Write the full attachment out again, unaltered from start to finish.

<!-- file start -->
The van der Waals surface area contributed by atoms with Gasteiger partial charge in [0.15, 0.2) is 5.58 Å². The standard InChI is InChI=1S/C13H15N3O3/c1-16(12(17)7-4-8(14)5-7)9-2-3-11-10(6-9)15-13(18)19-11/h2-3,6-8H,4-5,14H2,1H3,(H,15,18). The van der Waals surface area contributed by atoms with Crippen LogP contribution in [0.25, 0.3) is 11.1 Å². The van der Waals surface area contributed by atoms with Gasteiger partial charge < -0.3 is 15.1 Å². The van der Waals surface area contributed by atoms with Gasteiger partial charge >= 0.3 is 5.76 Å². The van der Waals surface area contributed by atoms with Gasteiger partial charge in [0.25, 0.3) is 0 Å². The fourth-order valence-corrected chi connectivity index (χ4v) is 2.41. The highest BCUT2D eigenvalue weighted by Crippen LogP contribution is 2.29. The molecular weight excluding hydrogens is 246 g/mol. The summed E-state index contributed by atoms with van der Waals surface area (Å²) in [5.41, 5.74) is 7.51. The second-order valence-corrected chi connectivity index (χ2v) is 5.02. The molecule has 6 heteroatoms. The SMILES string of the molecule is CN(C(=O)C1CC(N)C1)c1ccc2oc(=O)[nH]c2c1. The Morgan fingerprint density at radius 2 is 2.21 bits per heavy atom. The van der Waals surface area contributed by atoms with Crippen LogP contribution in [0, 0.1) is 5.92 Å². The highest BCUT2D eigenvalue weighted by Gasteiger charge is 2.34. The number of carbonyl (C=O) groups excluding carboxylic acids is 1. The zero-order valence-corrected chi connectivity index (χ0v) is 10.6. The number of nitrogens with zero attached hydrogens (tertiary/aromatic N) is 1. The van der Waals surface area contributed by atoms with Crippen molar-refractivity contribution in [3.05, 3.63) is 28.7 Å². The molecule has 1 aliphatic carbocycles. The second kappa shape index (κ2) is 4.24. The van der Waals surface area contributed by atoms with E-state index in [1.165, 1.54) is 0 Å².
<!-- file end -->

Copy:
The van der Waals surface area contributed by atoms with Gasteiger partial charge in [0.15, 0.2) is 5.58 Å². The standard InChI is InChI=1S/C13H15N3O3/c1-16(12(17)7-4-8(14)5-7)9-2-3-11-10(6-9)15-13(18)19-11/h2-3,6-8H,4-5,14H2,1H3,(H,15,18). The van der Waals surface area contributed by atoms with Crippen LogP contribution in [0.25, 0.3) is 11.1 Å². The van der Waals surface area contributed by atoms with Gasteiger partial charge < -0.3 is 15.1 Å². The van der Waals surface area contributed by atoms with Gasteiger partial charge >= 0.3 is 5.76 Å². The van der Waals surface area contributed by atoms with Gasteiger partial charge in [0.25, 0.3) is 0 Å². The fourth-order valence-corrected chi connectivity index (χ4v) is 2.41. The highest BCUT2D eigenvalue weighted by Crippen LogP contribution is 2.29. The molecular weight excluding hydrogens is 246 g/mol. The summed E-state index contributed by atoms with van der Waals surface area (Å²) in [5.41, 5.74) is 7.51. The second-order valence-corrected chi connectivity index (χ2v) is 5.02. The molecule has 6 heteroatoms. The SMILES string of the molecule is CN(C(=O)C1CC(N)C1)c1ccc2oc(=O)[nH]c2c1. The Morgan fingerprint density at radius 2 is 2.21 bits per heavy atom. The van der Waals surface area contributed by atoms with Crippen LogP contribution in [0, 0.1) is 5.92 Å². The highest BCUT2D eigenvalue weighted by Gasteiger charge is 2.34. The number of carbonyl (C=O) groups excluding carboxylic acids is 1. The zero-order valence-corrected chi connectivity index (χ0v) is 10.6. The number of nitrogens with zero attached hydrogens (tertiary/aromatic N) is 1. The van der Waals surface area contributed by atoms with Crippen molar-refractivity contribution in [3.05, 3.63) is 28.7 Å². The molecule has 1 aliphatic carbocycles. The second kappa shape index (κ2) is 4.24. The van der Waals surface area contributed by atoms with E-state index in [1.165, 1.54) is 0 Å².